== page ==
Ministers have been urged to extend aid to UK businesses struggling with soaring energy costs beyond the six-month cliff set under the government’s £150 billion support package on Wednesday.
The companies said the energy subsidies would remove the risk of skyrocketing bills in October when many faced contract extensions.
But bosses added that the lack of clarity about what would happen after six months risked hitting the company’s investments. The support for households, on the other hand, runs for two years.
Ministers have said they will look at which sectors are most vulnerable before deciding on additional aid.
Businesses welcomed the pledge of government support that will cap wholesale energy prices by more than half this winter. However, many said the bills would remain much higher than last year due to the price surge following the Ukraine war.
Neil Clifton, chief executive of Midlands-based group Cube Precision Engineering, which makes products for the automotive and aerospace sectors, said his energy bills should have increased from £12,000 in August 2021 to £44,000 this year.
He said government support would cap them at between £23,000 and £25,000, which he described as “not ideal but something we can manage”.
Clifton asked when his utility company would let him know about the new rates and what they would be set at, given the additional costs that could be added to bills, including the base charge.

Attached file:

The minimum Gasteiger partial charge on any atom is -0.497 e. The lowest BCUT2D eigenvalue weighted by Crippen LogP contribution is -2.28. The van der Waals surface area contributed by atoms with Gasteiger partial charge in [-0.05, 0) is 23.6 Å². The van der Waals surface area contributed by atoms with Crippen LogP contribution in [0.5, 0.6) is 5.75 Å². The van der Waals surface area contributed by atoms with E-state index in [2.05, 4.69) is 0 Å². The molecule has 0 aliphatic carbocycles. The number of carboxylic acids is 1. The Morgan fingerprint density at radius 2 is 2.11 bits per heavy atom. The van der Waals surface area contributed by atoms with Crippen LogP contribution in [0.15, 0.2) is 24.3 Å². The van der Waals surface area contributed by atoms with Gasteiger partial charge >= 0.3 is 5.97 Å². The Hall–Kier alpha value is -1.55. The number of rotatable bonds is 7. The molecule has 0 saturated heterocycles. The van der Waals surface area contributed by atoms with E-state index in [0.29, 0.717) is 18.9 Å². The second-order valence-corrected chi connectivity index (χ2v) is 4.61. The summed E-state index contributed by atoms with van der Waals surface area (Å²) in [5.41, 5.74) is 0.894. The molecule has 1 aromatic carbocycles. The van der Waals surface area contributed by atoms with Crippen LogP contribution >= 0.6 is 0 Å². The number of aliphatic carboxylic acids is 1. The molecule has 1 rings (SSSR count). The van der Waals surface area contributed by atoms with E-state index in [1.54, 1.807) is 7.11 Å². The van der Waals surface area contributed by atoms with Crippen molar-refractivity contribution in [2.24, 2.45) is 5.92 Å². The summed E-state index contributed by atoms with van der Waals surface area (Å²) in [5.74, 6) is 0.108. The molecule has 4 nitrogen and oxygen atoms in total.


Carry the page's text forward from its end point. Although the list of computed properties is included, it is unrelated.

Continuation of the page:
Craig Beaumont, director of foreign affairs at the Federation of Small Businesses, said small businesses didn’t know how much their bills were going to rise until their supplier contacts them.
He also raised concerns about future rate hikes and asked why there was no help for groups that signed new deals in February and March.
Nimisha Raja, founder of Nim’s Fruit Crisps, a snacks maker based in Sittingbourne, Kent, said the package “doesn’t help us at all” because the government “has done nothing to address its base fee of £14 a day”.
Lionel Benjamin, co-founder of AGO Hotels, said the package would “only mask the problem for a short time” and that “in the longer term more needs to be done to stop businesses from collapsing”. He added that energy now accounts for almost a third of his group’s operating costs, up from 8-12 percent before the last contract renewal.
Liz Truss, the Prime Minister, said on Tuesday additional aid would be available to pubs after six months but gave no further details on which other sectors could benefit from a new support package.
Sacha Lord, night economics adviser for Greater Manchester, welcomed the promise but said “businesses will still pay more than they are used to” and that “the real concern is whether they can afford to continue trading”. .
Jason Black, director of Cornish Inns, a pub company with four locations across Cornwall, said he faced a more than doubling of his electricity bill to £450 per MWh when the contract for his biggest venue was renewed in October .
That bill is now being halved, while costs at Black’s other three locations are falling by about 15 percent.
He commended the government for doing “the right thing” but said it should “offer more targeted aid to pubs and restaurants as we don’t know what [the consumer downturn] will do it to the people who set out.”
The package also includes organizations such as charities and schools. Kevin Courtney, joint general secretary of the National Education Union, said that while the measures “provide a cap on pain funding . . . Schools are still paying far more for their energy than was expected a year ago, with detrimental consequences for education.”